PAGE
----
When Albert Edwards rubbished the economic miracle of the Tiger economies in a briefing note in January 1996 and warned its bubble was about to burst, he was hardly thanked for his prescience.
Mr Edwards' employers at Dresdner Kleinwort Benson (DKB) were besieged with acid reactions from politicians in South-east Asia. He received hate mail from Asian financiers convinced he was conducting a vendetta on the region.
He had described the macroeconomic views of Dr Mahathir Mohamad, the Malaysian Prime Minister, as "Noddynomics". He coined the term in a briefing note to South-east Asian clients of DKB, which predicted precisely the collapse that Malaysia, South Korea, Thailand and Indonesia have suffered.
Mr Edwards warned that Malaysia in particular was ignoring its yawning current account deficit and dwindling foreign exchange reserves. Attempts to keep currencies stable were "stretching the patience of international investors to breaking point", he warned.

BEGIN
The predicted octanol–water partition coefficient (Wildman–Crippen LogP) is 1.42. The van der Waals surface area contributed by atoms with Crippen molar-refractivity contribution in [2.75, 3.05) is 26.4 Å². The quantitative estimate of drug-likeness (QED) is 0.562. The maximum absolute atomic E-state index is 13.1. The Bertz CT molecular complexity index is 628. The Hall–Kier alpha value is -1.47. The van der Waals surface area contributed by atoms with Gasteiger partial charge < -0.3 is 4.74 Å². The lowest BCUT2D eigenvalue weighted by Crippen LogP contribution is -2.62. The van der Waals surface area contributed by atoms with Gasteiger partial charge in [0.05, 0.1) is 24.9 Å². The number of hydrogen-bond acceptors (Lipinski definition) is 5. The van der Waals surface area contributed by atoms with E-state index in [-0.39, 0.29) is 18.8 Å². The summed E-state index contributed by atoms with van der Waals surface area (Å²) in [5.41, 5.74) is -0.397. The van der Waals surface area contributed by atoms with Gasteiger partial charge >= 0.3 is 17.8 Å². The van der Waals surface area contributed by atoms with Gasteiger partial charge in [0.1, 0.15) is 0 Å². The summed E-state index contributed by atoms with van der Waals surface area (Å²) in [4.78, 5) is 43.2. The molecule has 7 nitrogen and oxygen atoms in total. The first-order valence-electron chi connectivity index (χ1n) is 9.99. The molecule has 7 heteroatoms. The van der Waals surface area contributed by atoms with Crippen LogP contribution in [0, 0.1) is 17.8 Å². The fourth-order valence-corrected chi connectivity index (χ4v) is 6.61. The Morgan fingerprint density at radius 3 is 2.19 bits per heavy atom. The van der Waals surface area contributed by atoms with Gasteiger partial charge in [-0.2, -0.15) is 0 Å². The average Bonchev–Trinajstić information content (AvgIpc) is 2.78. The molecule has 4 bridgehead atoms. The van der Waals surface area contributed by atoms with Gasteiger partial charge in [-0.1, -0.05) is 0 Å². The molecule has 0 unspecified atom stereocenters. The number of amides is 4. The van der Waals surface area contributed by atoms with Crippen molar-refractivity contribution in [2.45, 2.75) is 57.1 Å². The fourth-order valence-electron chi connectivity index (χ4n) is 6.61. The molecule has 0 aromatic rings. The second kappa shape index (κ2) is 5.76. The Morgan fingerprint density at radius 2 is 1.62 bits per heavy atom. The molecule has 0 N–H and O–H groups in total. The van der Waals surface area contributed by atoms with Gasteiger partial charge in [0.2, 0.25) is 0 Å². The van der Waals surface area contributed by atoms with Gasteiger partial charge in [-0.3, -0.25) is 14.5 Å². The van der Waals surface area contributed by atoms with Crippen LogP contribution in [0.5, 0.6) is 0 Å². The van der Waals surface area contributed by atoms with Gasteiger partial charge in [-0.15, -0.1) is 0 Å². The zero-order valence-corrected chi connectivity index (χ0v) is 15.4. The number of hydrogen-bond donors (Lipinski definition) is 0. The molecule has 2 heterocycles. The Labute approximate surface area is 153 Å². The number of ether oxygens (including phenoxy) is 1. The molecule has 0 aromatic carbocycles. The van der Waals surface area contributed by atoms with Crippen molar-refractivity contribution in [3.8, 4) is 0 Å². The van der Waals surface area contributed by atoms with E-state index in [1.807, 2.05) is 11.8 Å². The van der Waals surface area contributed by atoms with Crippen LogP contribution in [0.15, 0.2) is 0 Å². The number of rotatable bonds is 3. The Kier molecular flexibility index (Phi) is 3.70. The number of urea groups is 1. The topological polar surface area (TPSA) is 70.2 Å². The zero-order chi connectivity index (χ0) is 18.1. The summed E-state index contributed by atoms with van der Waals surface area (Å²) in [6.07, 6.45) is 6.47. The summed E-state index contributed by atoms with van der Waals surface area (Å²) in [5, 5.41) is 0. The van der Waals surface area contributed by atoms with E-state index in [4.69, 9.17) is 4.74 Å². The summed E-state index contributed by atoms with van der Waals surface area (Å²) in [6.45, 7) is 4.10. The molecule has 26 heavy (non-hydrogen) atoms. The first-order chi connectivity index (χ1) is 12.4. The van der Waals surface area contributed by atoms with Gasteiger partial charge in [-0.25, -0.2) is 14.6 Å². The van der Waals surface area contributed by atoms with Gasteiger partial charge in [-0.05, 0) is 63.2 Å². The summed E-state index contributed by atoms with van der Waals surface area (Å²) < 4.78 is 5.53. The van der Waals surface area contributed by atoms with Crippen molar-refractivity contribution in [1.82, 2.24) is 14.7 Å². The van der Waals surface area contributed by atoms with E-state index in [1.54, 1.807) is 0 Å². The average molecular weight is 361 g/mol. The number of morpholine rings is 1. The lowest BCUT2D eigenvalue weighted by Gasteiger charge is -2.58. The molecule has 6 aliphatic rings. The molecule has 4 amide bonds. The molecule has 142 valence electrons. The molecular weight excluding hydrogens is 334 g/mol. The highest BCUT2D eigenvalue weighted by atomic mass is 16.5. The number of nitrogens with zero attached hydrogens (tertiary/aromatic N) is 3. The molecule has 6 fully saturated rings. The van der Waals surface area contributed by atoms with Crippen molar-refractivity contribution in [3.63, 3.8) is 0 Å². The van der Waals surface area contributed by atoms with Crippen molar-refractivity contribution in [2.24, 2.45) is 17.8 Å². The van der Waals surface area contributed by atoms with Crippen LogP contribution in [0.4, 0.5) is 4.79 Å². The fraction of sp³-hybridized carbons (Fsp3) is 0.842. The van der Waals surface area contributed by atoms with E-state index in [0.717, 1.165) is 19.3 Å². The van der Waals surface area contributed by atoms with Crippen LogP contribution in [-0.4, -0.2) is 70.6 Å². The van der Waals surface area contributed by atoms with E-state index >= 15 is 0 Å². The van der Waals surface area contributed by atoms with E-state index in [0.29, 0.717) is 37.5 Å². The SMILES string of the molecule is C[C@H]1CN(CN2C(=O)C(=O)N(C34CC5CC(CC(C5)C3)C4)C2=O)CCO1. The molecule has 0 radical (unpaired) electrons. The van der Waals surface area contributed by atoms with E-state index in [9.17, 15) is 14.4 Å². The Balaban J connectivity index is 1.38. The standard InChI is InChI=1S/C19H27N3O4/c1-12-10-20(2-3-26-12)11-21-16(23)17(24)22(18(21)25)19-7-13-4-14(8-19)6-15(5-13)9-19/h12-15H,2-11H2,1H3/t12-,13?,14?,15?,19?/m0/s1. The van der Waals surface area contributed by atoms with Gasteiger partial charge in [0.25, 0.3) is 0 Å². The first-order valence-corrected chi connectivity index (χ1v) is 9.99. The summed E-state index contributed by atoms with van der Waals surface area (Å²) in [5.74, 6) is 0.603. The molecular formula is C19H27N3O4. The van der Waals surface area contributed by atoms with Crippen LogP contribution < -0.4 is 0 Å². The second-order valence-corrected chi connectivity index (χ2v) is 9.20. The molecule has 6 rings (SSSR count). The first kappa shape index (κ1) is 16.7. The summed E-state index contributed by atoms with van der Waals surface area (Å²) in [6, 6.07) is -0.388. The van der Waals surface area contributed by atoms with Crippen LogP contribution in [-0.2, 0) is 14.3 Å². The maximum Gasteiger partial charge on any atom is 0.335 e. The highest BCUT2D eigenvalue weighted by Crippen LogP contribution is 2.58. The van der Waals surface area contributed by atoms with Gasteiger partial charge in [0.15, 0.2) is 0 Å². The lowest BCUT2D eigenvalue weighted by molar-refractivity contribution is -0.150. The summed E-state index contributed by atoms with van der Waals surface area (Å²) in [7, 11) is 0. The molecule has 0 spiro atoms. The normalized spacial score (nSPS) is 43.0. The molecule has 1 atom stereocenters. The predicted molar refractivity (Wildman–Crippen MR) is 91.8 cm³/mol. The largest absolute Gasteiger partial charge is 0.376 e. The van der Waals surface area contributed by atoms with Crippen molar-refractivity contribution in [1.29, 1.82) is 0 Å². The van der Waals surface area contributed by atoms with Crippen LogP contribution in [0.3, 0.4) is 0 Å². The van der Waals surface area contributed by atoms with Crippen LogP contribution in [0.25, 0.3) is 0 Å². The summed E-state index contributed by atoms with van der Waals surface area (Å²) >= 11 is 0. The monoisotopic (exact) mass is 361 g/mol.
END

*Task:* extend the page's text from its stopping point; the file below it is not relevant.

When the "Noddynomics" label was publicised, Dr Mahathir was furious. DKB, which stood in danger of losing its brokerage licence in Malaysia, immediately apologised for any offence. It also pulped Mr Edwards' report.
Mr Edwards now believes that Europe is in danger of developing an economic bubble very similar to Asia's.
"Germany and France are making headway. As EMU goes ahead, Italian and Spanish interest rates will go down. In the Euro-bubble, interest rates will be set for the laggards, inflation will soar in the other countries but the European Central Bank will not be able to address it because France would go back into recession. EMU would be over in two years."
The only difference, Mr Edwards said, is "exchange rates [in Europe] are irrevocably fixed, so this bubble will not burst, it just deflates".Reuse content